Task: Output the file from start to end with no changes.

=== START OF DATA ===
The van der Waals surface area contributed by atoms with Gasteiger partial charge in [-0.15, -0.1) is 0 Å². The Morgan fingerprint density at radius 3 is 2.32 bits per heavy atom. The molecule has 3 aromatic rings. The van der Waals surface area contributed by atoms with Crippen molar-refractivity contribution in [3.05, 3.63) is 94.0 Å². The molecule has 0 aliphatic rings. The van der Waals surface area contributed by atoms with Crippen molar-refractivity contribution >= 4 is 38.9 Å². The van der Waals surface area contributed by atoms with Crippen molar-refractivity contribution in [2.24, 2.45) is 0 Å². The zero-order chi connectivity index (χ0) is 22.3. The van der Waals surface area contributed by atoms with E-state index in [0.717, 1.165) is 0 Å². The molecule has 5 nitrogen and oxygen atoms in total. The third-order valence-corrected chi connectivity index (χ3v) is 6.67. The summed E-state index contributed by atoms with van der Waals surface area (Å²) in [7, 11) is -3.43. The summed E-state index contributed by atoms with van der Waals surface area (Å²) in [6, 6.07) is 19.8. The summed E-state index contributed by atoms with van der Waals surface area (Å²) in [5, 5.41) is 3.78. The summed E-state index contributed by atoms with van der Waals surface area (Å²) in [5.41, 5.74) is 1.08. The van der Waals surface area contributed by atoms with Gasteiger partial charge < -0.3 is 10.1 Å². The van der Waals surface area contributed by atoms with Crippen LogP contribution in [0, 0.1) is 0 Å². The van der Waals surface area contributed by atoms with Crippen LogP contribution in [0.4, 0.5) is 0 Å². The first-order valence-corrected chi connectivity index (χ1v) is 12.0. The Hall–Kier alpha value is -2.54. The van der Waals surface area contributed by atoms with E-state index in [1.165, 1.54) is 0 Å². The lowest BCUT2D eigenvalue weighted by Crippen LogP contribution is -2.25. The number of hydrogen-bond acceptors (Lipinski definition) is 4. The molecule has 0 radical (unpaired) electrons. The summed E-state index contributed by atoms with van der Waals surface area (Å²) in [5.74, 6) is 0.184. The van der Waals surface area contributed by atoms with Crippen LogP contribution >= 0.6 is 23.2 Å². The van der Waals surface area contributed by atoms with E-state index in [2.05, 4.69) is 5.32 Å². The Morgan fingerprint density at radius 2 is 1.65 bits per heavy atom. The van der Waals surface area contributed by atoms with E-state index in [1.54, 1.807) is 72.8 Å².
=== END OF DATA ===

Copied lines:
The van der Waals surface area contributed by atoms with Gasteiger partial charge in [-0.15, -0.1) is 0 Å². The Morgan fingerprint density at radius 3 is 2.32 bits per heavy atom. The molecule has 3 aromatic rings. The van der Waals surface area contributed by atoms with Crippen molar-refractivity contribution in [3.05, 3.63) is 94.0 Å². The molecule has 0 aliphatic rings. The van der Waals surface area contributed by atoms with Crippen molar-refractivity contribution >= 4 is 38.9 Å². The van der Waals surface area contributed by atoms with Crippen molar-refractivity contribution in [2.24, 2.45) is 0 Å². The zero-order chi connectivity index (χ0) is 22.3. The van der Waals surface area contributed by atoms with E-state index in [0.717, 1.165) is 0 Å². The molecule has 5 nitrogen and oxygen atoms in total. The third-order valence-corrected chi connectivity index (χ3v) is 6.67. The summed E-state index contributed by atoms with van der Waals surface area (Å²) in [7, 11) is -3.43. The summed E-state index contributed by atoms with van der Waals surface area (Å²) in [6, 6.07) is 19.8. The summed E-state index contributed by atoms with van der Waals surface area (Å²) in [5, 5.41) is 3.78. The summed E-state index contributed by atoms with van der Waals surface area (Å²) in [5.41, 5.74) is 1.08. The van der Waals surface area contributed by atoms with Gasteiger partial charge < -0.3 is 10.1 Å². The van der Waals surface area contributed by atoms with Crippen LogP contribution in [0, 0.1) is 0 Å². The van der Waals surface area contributed by atoms with Crippen LogP contribution in [0.4, 0.5) is 0 Å². The first-order valence-corrected chi connectivity index (χ1v) is 12.0. The Hall–Kier alpha value is -2.54. The van der Waals surface area contributed by atoms with E-state index in [1.165, 1.54) is 0 Å². The lowest BCUT2D eigenvalue weighted by Crippen LogP contribution is -2.25. The number of hydrogen-bond acceptors (Lipinski definition) is 4. The molecule has 0 radical (unpaired) electrons. The summed E-state index contributed by atoms with van der Waals surface area (Å²) in [5.74, 6) is 0.184. The van der Waals surface area contributed by atoms with Crippen LogP contribution >= 0.6 is 23.2 Å². The van der Waals surface area contributed by atoms with E-state index in [2.05, 4.69) is 5.32 Å². The Morgan fingerprint density at radius 2 is 1.65 bits per heavy atom. The van der Waals surface area contributed by atoms with E-state index in [1.54, 1.807) is 72.8 Å².